I’m sure I’ve said it before, but making the effort to get our teens into the community and thinking about the library as a gateway to other kinds of activities has just been so awesome. We’ve done some totally new stuff, and I’ve been learning new things about kids I see every day (one of our boys is super into archery, and could even tell our instructor his preferred draw weight; I was deeply impressed).

Unfortunately, our summer program is drawing to a close – our finale party is on Saturday (which I will have to miss, since I’ll be at GenCon learning about how to gamify the classroom/library). Less unfortunately, I have a whole crop of new stuff planned for the school year, including a Pathfinder RPG group, teen-managed anime/manga club, and the return of my book clubs. Also a whole month of fandom-related activities, but I’ll tell you more about those when they’re a little closer.

Terra Nova: Esthetician Badge

We were very lucky to be able to mine other library staff for their talent this week – for our “Mondays are food” program, we had one of our wonderful pages guest-host a program on making our own skincare products out of edible ingredients (Franki has a small business she’s setting up and as soon as her Etsy store goes live I will post the link here).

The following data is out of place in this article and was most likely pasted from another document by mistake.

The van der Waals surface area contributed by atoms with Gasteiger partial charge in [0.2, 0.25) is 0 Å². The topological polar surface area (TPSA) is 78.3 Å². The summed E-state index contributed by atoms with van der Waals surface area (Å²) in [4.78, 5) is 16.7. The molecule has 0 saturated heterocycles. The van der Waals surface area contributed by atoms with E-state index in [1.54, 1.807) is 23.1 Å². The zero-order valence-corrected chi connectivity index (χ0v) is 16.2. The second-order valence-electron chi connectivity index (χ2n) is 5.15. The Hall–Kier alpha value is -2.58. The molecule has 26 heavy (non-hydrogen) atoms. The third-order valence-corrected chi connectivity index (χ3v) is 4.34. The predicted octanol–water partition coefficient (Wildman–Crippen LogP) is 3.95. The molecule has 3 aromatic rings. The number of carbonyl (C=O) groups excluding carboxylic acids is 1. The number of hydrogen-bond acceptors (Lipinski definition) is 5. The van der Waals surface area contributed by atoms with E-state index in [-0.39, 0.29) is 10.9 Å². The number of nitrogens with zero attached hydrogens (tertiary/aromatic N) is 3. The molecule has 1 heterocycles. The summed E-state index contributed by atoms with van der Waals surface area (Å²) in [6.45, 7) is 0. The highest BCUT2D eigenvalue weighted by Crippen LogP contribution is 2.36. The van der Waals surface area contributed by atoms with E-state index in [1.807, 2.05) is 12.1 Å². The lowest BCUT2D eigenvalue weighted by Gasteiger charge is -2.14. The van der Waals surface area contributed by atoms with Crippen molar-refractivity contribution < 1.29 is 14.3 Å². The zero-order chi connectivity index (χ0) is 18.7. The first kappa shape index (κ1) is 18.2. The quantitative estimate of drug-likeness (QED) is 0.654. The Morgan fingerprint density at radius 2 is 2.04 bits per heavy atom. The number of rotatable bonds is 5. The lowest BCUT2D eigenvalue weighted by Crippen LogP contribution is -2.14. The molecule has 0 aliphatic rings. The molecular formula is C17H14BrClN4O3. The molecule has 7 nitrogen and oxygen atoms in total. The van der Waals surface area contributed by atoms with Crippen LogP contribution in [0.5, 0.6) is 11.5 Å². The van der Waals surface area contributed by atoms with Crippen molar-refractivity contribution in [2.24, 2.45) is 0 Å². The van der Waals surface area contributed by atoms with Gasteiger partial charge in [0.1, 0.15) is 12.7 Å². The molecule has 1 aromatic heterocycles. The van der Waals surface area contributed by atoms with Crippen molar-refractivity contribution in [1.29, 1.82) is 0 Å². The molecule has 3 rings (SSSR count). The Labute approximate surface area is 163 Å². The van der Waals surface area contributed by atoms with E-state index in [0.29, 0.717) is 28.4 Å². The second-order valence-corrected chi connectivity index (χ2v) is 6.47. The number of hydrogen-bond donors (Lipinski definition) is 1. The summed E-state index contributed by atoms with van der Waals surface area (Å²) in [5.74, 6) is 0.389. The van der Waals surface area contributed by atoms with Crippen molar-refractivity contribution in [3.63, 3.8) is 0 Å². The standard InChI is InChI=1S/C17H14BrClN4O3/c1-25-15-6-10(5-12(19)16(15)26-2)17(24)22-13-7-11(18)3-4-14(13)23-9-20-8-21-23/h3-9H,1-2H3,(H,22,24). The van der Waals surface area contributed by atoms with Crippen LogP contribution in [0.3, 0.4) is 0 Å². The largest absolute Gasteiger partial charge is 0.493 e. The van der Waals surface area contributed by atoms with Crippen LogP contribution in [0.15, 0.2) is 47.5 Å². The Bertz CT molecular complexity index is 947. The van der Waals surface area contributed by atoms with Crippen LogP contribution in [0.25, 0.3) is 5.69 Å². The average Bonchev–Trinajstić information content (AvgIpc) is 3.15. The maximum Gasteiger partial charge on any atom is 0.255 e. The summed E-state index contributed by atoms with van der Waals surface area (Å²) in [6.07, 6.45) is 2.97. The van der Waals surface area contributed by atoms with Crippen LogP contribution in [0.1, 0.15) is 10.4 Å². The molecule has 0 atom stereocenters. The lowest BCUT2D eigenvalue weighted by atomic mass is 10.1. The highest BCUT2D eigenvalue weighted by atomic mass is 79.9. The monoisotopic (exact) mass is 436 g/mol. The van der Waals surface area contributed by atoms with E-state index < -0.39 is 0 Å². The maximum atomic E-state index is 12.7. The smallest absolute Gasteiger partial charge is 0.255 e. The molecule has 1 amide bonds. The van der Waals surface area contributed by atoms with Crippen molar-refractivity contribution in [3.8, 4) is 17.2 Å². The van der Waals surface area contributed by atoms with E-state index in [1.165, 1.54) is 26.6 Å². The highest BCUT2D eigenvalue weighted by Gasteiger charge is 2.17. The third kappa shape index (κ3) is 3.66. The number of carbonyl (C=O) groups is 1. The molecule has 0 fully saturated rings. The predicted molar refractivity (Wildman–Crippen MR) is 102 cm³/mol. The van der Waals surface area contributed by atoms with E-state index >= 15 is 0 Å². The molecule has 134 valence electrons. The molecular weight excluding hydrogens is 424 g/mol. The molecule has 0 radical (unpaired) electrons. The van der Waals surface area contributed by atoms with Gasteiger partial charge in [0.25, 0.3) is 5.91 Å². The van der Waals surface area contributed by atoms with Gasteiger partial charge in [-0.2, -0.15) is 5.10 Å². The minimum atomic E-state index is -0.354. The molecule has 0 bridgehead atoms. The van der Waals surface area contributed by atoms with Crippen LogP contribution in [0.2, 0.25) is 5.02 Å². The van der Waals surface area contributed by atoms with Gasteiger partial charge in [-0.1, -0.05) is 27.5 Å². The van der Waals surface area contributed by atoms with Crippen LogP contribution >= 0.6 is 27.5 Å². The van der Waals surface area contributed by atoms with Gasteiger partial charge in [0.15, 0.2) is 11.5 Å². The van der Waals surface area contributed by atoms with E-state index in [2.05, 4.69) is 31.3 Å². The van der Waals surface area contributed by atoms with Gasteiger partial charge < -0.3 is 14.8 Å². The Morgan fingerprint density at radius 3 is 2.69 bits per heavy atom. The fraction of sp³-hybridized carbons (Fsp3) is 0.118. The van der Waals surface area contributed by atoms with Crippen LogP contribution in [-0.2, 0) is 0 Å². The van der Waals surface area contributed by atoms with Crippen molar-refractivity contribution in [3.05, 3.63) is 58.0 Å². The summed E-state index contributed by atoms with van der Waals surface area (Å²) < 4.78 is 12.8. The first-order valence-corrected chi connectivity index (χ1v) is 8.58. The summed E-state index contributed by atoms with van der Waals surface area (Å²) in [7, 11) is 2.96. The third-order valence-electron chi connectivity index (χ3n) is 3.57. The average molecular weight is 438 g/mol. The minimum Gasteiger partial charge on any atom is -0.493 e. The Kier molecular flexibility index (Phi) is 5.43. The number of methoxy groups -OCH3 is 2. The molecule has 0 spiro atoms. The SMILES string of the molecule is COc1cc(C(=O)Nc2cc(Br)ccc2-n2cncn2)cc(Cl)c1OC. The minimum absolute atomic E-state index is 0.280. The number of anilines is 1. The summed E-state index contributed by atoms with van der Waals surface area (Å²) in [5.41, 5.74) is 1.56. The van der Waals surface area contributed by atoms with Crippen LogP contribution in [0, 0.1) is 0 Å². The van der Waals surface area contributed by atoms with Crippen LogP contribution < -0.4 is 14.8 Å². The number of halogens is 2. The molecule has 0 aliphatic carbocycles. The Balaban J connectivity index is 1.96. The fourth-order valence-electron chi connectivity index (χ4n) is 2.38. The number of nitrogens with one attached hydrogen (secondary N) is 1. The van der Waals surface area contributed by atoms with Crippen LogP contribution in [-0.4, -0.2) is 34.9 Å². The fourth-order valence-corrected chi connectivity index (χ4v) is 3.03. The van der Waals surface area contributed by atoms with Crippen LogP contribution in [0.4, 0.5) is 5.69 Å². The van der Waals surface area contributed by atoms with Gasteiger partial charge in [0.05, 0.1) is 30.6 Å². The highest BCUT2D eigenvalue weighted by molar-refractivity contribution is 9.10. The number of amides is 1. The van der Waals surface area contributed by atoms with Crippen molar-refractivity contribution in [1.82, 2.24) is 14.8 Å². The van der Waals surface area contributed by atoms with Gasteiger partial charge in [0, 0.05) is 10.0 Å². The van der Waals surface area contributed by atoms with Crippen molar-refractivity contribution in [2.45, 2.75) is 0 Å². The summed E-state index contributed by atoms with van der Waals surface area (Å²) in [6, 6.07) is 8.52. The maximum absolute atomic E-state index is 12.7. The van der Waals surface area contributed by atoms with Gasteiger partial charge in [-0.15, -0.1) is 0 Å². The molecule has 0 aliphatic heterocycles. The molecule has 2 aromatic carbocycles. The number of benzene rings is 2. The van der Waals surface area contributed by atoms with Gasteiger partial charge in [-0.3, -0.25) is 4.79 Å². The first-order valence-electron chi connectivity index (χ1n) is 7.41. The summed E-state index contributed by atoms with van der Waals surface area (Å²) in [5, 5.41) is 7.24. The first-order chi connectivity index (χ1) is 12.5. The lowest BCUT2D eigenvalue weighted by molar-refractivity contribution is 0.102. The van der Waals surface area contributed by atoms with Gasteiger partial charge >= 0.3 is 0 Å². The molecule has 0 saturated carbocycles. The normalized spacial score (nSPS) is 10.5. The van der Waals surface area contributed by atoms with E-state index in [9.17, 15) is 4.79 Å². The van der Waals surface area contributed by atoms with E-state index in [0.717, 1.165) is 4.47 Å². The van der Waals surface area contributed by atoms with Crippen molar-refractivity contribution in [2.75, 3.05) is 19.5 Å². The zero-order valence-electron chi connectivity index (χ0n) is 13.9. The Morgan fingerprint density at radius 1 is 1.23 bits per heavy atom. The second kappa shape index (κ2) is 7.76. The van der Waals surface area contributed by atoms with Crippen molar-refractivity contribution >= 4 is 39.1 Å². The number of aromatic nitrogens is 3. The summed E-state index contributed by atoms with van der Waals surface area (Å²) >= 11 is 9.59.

We made a foot scrub, a face scrub, and a face mask, all mostly out of stuff you can find in the kitchen. I was impressed by how many of our participants were boys; I’m never a fan of gendering programs, but this one admittedly could have been seen as “girly;” however, as you can see from the photo, our guys were just as willing to mix up coconut oil and sea salt as our girls.


I don’t know, guys. It’s gonna be hard going back to the way things typically are once school is in session. We’ve been able to seriously diversify the teens that come to our programs; I’ve gotten to meet a bunch of kids who we just don’t see during the school year. Part of that is not being in school means there’s no homework or other extracurricular activities, of course, but it’s also the product of the fact that the culture in our teen room can be kind of unwelcome to newcomers (more on this later, probably). I know my supervisor and I are hoping to be able to carry over the way things have felt into the new year, and hopefully get things started off on the right foot.

Terra Nova: Strategist and Gastronomist Badges